It all began when I plucked some big ol' eggs from the nests for several days in a row sometime in October. I candled them and was able to see two yolks in each one. These eggs just seemed so special and we had so many of them that I decided to set three of them in my homemade incubator. After hearing so many people say that they had tried and failed at double yolkers, I was a little skeptical, but I was scientifically interested in how it might turn out (and I decided that these chicks deserved a chance just like any others)!
At day 17 I candled them again and one had stopped developing early so I disposed of it. The other two seemed very full. Indeed they were full!
On November 9th I candled them again and could see that one egg had pipped internally into the air cell in the large end. The next night (Nov. 10) was day 20 and 19 for my eggs and I heard peeping from the one on day 20!! There was no pip yet and I was afraid to start helping without it at least pipping on it's own. The next day there was a pip on the small end of the egg! That pretty much confirmed for me that there were two live chicks in that egg. I consulted my friends on BYC, because I really wanted this hatch to be successful. From then on I think I was on pins and needles (along with many other BYC'ers) until it was all over.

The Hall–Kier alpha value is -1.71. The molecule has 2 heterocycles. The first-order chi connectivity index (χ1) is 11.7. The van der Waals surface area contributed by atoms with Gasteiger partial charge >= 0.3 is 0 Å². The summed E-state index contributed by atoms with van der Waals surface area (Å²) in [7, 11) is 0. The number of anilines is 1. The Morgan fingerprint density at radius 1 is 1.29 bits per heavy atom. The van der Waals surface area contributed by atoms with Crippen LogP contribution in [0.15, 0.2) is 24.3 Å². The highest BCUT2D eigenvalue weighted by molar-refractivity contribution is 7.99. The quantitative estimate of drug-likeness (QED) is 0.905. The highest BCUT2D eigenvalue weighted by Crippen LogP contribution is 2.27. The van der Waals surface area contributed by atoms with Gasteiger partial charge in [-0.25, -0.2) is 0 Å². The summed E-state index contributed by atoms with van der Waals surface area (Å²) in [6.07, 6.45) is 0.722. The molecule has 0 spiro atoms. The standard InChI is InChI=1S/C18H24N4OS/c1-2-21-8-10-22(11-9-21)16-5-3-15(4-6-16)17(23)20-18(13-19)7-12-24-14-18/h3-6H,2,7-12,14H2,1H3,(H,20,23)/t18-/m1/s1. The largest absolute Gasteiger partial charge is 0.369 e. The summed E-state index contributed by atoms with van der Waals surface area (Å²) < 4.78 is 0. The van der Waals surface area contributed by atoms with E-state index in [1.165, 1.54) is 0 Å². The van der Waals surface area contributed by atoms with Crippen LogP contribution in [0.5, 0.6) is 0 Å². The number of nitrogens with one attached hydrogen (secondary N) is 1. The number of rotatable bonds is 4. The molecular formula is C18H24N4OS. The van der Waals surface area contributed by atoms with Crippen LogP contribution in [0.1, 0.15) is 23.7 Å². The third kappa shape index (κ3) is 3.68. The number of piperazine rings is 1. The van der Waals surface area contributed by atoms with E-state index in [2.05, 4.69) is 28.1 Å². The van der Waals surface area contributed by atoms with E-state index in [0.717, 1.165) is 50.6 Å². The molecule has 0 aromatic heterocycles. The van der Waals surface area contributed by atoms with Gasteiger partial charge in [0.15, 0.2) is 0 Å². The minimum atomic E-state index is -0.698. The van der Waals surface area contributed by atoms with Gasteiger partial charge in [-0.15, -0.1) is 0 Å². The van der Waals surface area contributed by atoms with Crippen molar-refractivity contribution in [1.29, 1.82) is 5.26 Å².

I held off on the intervention until Nov 11th, day 21 for my first egg to hatch. In the morning when I got up it was not pipped, so I still couldn't bring myself to "help". I had to go to work and that was probably a life saver...I didn't have to sit and wait for something to happen. When I came home for lunch break there was a PIP on the small end of the egg!!!! My heart raced and my hands started shaking and I had to make a quick decision. Since there was one in both ends and the one in the large end had pipped internally the day before but not pipped externally, I was afraid it was getting low on oxygen. I couldn't leave to go back to work without at least pipping it on the large end so it could breathe. I pipped it on the large end and placed a moist paper towel around the opening to keep the exposed membrane moist.